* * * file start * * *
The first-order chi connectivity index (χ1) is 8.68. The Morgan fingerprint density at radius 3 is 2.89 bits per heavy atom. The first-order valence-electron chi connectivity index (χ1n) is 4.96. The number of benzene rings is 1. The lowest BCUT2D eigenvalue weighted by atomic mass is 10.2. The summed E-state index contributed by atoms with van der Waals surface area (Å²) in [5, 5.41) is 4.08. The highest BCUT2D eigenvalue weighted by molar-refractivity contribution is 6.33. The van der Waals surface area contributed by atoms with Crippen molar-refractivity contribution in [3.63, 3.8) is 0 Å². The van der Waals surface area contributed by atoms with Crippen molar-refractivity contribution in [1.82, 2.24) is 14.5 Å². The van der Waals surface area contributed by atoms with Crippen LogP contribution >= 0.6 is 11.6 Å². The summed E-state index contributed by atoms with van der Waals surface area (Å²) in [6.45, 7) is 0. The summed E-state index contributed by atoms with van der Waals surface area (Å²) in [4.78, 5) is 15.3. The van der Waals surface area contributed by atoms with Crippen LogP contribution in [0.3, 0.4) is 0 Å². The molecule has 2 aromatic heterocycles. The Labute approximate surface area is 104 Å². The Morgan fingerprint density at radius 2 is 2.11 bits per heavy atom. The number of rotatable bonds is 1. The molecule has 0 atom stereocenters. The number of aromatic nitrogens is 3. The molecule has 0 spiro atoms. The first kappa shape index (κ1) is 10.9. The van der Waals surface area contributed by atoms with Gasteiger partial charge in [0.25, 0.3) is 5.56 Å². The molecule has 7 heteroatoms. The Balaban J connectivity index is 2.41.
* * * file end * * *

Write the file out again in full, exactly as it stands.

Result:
The first-order chi connectivity index (χ1) is 8.68. The Morgan fingerprint density at radius 3 is 2.89 bits per heavy atom. The first-order valence-electron chi connectivity index (χ1n) is 4.96. The number of benzene rings is 1. The lowest BCUT2D eigenvalue weighted by atomic mass is 10.2. The summed E-state index contributed by atoms with van der Waals surface area (Å²) in [5, 5.41) is 4.08. The highest BCUT2D eigenvalue weighted by molar-refractivity contribution is 6.33. The van der Waals surface area contributed by atoms with Crippen molar-refractivity contribution in [3.63, 3.8) is 0 Å². The van der Waals surface area contributed by atoms with Crippen molar-refractivity contribution in [1.82, 2.24) is 14.5 Å². The van der Waals surface area contributed by atoms with Crippen LogP contribution >= 0.6 is 11.6 Å². The summed E-state index contributed by atoms with van der Waals surface area (Å²) in [6.45, 7) is 0. The summed E-state index contributed by atoms with van der Waals surface area (Å²) in [4.78, 5) is 15.3. The van der Waals surface area contributed by atoms with Crippen LogP contribution in [0.3, 0.4) is 0 Å². The molecule has 2 aromatic heterocycles. The Labute approximate surface area is 104 Å². The Morgan fingerprint density at radius 2 is 2.11 bits per heavy atom. The number of rotatable bonds is 1. The molecule has 0 atom stereocenters. The number of aromatic nitrogens is 3. The molecule has 0 spiro atoms. The first kappa shape index (κ1) is 10.9. The van der Waals surface area contributed by atoms with Gasteiger partial charge in [0.25, 0.3) is 5.56 Å². The molecule has 7 heteroatoms. The Balaban J connectivity index is 2.41.